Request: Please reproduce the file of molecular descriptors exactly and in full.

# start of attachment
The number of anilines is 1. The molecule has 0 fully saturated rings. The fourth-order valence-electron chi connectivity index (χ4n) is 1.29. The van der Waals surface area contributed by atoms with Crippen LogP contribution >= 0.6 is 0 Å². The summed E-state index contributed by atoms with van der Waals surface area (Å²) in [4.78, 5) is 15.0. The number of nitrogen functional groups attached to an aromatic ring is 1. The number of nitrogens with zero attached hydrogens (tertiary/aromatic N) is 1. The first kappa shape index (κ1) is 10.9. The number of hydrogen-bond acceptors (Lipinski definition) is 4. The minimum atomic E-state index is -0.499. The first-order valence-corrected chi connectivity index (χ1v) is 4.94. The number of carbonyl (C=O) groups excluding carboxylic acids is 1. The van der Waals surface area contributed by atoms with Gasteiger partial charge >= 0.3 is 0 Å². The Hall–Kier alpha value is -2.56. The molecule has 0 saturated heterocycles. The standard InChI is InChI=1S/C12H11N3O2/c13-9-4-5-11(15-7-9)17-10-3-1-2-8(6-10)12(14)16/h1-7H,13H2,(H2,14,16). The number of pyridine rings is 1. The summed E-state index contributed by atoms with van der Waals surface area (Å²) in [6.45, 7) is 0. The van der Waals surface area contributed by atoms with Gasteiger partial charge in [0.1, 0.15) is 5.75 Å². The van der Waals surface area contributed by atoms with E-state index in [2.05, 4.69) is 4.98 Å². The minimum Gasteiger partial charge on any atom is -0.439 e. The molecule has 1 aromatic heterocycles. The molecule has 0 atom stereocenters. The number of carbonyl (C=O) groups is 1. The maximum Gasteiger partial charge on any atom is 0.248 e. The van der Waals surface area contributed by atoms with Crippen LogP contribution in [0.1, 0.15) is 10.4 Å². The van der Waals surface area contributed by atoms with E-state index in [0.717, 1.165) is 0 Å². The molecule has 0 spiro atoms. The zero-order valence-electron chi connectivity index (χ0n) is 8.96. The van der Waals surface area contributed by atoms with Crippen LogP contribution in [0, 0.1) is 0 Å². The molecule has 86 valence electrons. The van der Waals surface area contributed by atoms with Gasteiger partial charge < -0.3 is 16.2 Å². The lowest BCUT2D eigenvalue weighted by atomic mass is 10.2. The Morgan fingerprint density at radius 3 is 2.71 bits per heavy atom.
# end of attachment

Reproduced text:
The number of anilines is 1. The molecule has 0 fully saturated rings. The fourth-order valence-electron chi connectivity index (χ4n) is 1.29. The van der Waals surface area contributed by atoms with Crippen LogP contribution >= 0.6 is 0 Å². The summed E-state index contributed by atoms with van der Waals surface area (Å²) in [4.78, 5) is 15.0. The number of nitrogen functional groups attached to an aromatic ring is 1. The number of nitrogens with zero attached hydrogens (tertiary/aromatic N) is 1. The first kappa shape index (κ1) is 10.9. The number of hydrogen-bond acceptors (Lipinski definition) is 4. The minimum atomic E-state index is -0.499. The first-order valence-corrected chi connectivity index (χ1v) is 4.94. The number of carbonyl (C=O) groups excluding carboxylic acids is 1. The van der Waals surface area contributed by atoms with Gasteiger partial charge >= 0.3 is 0 Å². The Hall–Kier alpha value is -2.56. The molecule has 0 saturated heterocycles. The standard InChI is InChI=1S/C12H11N3O2/c13-9-4-5-11(15-7-9)17-10-3-1-2-8(6-10)12(14)16/h1-7H,13H2,(H2,14,16). The number of pyridine rings is 1. The summed E-state index contributed by atoms with van der Waals surface area (Å²) in [6.45, 7) is 0. The van der Waals surface area contributed by atoms with Gasteiger partial charge in [0.1, 0.15) is 5.75 Å². The van der Waals surface area contributed by atoms with E-state index in [2.05, 4.69) is 4.98 Å². The minimum Gasteiger partial charge on any atom is -0.439 e. The molecule has 1 aromatic heterocycles. The molecule has 0 atom stereocenters. The number of carbonyl (C=O) groups is 1. The maximum Gasteiger partial charge on any atom is 0.248 e. The van der Waals surface area contributed by atoms with Crippen LogP contribution in [0.1, 0.15) is 10.4 Å². The van der Waals surface area contributed by atoms with E-state index in [0.717, 1.165) is 0 Å². The molecule has 0 spiro atoms. The zero-order valence-electron chi connectivity index (χ0n) is 8.96. The van der Waals surface area contributed by atoms with Crippen LogP contribution in [0, 0.1) is 0 Å². The molecule has 86 valence electrons. The van der Waals surface area contributed by atoms with Gasteiger partial charge < -0.3 is 16.2 Å². The lowest BCUT2D eigenvalue weighted by atomic mass is 10.2. The Morgan fingerprint density at radius 3 is 2.71 bits per heavy atom.